Among other things in this edition, a prominent e-discovery company offers its predictions for 2011, a big fish swallows a little fish, and we engage in more Touro talk (this time positive).
There is even a crossword puzzle — seriously, a crossword puzzle…
Its reputation just isn’t the best. I had drinks with a St. John’s Law graduate once, and after calling me an “elitist prick” she said, without a hint of irony, “Great lawyers can come from anywhere, Elie. We’re not talking about Touro here, we’re talking about real, legitimate law schools that you overlook.”
Fair enough. But really, there’s no reason to look at Touro Law differently than any number of law schools the ABA allows to run around doing their thing. At least, there was no reason until today, when the New York Post unleashed a scathing report which they probably stole from someone else without giving credit that detailed the shenanigans of the late Bernard Lander, the president of Touro College, who was apparently the best paid university president in the country.
While the allegations focus on the college and not the law school, the taint on Touro is terrible….
Jiminy jillickers! ATL editors are going all over the place over the next month or so. Or at least all over the Eastern Seaboard. If we aren’t heading to your neck of the woods on these trips, never fear, we may hit you up on the next time around. We’ve already hit up Houston, Chicago, Seattle, San Francisco, and Los Angeles in the past year.
Kinney Recruiting’sEvan Jowers is currently in Hong Kong for client meetings and still has a few slots available through October 22. Evan will also be in Hong Kong November 14 to December 15. Further, Robert Kinney has been in Frankfurt and Munich this week and is available for meetings with our Germany based readers.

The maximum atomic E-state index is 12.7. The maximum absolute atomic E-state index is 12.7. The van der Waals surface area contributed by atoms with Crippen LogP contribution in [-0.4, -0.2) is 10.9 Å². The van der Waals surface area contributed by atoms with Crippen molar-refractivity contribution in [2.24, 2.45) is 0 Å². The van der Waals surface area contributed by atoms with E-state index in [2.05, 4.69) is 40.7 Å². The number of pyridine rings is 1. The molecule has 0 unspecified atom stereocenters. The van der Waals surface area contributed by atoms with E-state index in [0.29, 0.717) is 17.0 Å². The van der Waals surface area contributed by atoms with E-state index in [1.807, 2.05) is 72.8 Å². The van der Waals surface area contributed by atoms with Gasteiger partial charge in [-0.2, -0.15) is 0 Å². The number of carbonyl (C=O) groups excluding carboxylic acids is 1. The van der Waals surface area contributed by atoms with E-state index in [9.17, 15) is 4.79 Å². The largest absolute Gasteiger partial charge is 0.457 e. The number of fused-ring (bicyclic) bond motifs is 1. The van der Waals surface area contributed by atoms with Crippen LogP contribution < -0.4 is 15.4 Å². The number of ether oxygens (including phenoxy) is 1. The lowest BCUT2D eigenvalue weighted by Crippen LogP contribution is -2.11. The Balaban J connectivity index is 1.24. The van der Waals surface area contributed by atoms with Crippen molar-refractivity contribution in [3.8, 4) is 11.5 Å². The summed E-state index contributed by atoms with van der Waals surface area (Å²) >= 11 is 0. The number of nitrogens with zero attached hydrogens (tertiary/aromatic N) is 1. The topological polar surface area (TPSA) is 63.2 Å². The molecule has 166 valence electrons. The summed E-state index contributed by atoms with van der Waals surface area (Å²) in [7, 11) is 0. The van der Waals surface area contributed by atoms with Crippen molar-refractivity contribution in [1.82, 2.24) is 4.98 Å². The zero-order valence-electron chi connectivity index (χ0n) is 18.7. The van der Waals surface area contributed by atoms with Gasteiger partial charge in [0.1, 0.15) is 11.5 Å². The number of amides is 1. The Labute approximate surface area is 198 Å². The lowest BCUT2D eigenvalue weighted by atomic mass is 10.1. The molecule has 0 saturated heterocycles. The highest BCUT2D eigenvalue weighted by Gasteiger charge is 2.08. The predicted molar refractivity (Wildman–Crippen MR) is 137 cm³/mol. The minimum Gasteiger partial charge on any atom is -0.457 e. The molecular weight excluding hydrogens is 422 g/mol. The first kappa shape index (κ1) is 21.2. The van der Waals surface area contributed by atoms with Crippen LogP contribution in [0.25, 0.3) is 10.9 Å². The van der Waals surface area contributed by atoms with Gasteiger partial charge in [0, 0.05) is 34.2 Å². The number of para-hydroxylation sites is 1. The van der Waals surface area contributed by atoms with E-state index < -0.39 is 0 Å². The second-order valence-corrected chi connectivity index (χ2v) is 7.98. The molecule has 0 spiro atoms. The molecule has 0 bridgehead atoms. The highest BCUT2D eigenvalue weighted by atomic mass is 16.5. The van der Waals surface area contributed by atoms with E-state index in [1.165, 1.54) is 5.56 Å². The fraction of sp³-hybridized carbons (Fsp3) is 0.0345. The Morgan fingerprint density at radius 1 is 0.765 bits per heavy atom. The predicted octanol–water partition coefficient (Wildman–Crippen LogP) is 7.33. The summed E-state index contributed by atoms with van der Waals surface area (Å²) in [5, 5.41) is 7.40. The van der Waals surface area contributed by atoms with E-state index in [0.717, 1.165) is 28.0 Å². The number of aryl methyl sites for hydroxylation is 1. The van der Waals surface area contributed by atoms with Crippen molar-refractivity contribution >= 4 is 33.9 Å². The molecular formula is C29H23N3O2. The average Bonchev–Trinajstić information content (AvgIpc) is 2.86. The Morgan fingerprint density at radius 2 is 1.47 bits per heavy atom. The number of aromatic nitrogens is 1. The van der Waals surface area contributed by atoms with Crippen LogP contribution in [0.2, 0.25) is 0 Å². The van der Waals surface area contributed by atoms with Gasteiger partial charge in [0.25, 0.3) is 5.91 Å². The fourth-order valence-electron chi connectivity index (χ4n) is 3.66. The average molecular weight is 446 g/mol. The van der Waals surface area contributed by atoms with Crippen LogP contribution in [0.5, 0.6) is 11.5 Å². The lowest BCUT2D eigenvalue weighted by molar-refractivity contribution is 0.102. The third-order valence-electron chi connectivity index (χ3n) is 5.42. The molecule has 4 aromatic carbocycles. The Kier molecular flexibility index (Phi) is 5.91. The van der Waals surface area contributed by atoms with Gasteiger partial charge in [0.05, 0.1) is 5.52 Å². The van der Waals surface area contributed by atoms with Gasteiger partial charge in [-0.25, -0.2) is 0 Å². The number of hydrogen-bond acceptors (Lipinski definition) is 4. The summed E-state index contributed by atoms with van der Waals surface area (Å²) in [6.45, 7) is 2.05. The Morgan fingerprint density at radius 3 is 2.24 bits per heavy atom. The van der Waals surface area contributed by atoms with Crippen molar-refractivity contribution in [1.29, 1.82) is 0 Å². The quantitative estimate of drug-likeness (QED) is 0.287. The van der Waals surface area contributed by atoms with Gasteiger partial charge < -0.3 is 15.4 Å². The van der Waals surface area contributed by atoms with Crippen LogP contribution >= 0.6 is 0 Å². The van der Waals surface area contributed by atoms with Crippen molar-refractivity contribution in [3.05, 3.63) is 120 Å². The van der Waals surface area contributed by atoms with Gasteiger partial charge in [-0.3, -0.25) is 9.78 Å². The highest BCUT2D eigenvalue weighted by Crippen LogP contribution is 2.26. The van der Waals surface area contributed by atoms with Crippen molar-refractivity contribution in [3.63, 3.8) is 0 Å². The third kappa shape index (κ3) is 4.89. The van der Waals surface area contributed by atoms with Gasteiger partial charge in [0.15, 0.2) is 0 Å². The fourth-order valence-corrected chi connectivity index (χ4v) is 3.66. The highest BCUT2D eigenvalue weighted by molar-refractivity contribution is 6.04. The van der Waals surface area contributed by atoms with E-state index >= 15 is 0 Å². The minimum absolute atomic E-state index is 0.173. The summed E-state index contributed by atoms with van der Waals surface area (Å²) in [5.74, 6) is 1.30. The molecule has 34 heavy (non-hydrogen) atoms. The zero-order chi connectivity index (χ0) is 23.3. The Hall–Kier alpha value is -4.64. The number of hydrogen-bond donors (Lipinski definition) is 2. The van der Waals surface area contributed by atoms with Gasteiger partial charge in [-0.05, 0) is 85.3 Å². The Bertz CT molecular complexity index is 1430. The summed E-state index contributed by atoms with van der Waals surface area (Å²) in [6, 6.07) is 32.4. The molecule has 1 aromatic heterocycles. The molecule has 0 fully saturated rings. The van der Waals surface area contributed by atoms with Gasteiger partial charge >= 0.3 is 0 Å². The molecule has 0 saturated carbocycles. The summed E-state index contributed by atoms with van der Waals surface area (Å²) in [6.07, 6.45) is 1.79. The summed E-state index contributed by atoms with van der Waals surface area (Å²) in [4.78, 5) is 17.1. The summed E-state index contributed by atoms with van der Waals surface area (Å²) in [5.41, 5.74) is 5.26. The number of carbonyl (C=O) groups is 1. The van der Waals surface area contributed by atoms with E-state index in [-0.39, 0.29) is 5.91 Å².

One of our key law firm clients has referred us to one of their important clients in the US, Europe and China – a leading global technology supplier for the auto industry – in order to handle their search for a new Asia General Counsel and Asia Chief Compliance Officer.
Kinney is exclusively handling this in-house search.
This position will have a lot of responsibility and include supervision of eight attorneys underneath them in the Asia in-house team. The new hire will report directly to the global general counsel and global chief compliance officer, who is based in the US. The new hire’s ability to make judgement calls is going to be as important as their technical skill set background.
The position is based in Shanghai and will deal with the company’s operations all over Asia and also in India, including frequent acquisitions in the region.
It is expected that the new hire will come from a top US firm’s Shanghai, Beijing or Hong Kong offices, currently in a top flight corporate practice at the senior associate, counsel or partner level. Of course, the candidate can be currently in a relevant in-house role.